As a culture, we are excluding the ideas and contributions of 50% of society. Introverts are undervalued and often ignored.
How can we turn our ideals around to include 100% of employees’ contributions?
Why I am an “expert” on both Introversion and Extroversion
I have always been an ambivert: a mix of introvert and extrovert.
Over time, my social behavior has changed to “fit in” with the expectations of society.
When I was young, I was outwardly quiet and inwardly expressive. In public, I would keep to myself. But, I loved to share every event and emotion in my life with my close friends and family.
Now, I am outwardly expressive and inwardly quiet. I no longer see my friends daily. The majority of my life exists in the public sphere. And so, I speak less about what matters to me and more about what others want to hear.
I understand the power of introversion.
To be Quiet or not to be Quiet
Recently, there has been a lot of talk about introverts and extroverts because of Susan Cain’s book Quiet: The Power of Introverts. It has flown off the shelves and into conversation like lightening.
So, would you describe yourself as an introvert or an extrovert?
Why the dichotomy? I don’t think you have to take a personality test, label yourself, or choose to be forever more or less social.
The problem is that society mainly values extroverts.
It’s time to break the stereotype that quiet people are shy, socially awkward, and unconfident.
In fact, through research, Cain found that quiet people are:
• Better, more inclusive leaders
• More creative
• Deeper thinkers
There is a direct correlation between creativity and solitude.
Moving towards an All-inclusive Business Strategy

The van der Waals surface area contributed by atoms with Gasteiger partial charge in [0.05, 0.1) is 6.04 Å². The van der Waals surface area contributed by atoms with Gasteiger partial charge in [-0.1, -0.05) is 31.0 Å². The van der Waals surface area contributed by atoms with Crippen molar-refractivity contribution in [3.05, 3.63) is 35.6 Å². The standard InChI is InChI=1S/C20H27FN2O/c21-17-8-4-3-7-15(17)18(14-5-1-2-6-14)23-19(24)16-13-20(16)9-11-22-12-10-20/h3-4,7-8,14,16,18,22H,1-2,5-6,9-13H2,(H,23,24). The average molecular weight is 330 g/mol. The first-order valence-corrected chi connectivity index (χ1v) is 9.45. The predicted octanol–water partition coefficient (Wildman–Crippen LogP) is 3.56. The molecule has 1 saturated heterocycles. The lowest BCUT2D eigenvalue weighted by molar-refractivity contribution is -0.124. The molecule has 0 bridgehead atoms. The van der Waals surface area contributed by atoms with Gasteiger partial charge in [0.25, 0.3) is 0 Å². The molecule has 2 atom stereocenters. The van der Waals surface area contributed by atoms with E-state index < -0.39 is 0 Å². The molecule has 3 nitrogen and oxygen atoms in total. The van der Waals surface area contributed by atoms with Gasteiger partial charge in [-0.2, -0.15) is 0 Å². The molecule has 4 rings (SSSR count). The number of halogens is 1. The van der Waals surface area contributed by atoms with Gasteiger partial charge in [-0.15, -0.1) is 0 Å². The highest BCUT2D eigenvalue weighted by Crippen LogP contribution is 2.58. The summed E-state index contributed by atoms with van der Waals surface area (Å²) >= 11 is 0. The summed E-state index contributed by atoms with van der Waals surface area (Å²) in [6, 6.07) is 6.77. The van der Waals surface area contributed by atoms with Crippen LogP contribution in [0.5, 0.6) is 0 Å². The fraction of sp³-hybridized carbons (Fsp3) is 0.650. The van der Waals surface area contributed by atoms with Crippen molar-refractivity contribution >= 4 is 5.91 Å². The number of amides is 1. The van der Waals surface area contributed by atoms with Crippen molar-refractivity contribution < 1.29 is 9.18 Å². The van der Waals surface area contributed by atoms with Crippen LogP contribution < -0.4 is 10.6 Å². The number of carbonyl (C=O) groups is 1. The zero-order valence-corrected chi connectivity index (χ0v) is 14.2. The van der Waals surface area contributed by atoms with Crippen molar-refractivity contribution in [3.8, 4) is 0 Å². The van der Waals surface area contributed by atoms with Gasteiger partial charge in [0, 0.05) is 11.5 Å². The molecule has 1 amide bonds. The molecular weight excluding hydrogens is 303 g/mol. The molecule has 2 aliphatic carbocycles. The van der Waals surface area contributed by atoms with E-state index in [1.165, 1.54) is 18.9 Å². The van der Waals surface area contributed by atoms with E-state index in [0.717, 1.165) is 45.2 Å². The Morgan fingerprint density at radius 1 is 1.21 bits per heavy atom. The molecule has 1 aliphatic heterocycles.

Unfortunately, we have collectively forgotten how to value individual thought and introversion.
I don’t mean that you can’t be an extrovert.
You should be exactly who you are. Cain’s book is essentially about finding what you value, not what society tells you to value.
If you don’t like presenting on stage, tell people about your business in small conversation groups instead. If you are more inspired by the mad flying of ideas across a boardroom than stuck in your own office, hold a meeting. There is no right answer.
Be true to yourself. Only then can you lead from within to guide yourself and others to your goals and visions.
Take some time to realize what inspires you.
When do you enjoy speaking with others?
Do you like meeting new people?
What kinds of things do you like to talk about? What would you rather keep to yourself?
When you are creating something, what part of the process is better to do alone? What part of the process needs people?
Working in groups provides immediate feedback for what’s popular and relevant. It also helps people get unstuck and improve their ideas through the contributions of others. But, as Cain says, groups are subject to “Group think”. This is the notion that people in a group melt their opinions and ideas into one, not thinking independently or individually at all. So, be weary of who your creative team is and encourage free expression. Let everyone lead themselves and discourage hierarchical attitudes.
Working alone can give way to absolute focus and sincere thought. But, for some it is distracting and uncomfortable. Find out where you work best alone and what kinds of ideas arise when you are uninfluenced by others.
You may want to challenge yourself to work in a way you haven’t before, either alone or in a candid, opinionated group.
Once you understand what you truly need, just breathe. Realize that you can do what makes you happy. You can work alone or in groups, as long as you form groups with people who benefit from the teamwork. You can also tell people that you’d rather be alone. That’s empowering.
When do you value time alone? How does separating yourself from others help you work better? Leave your comments below.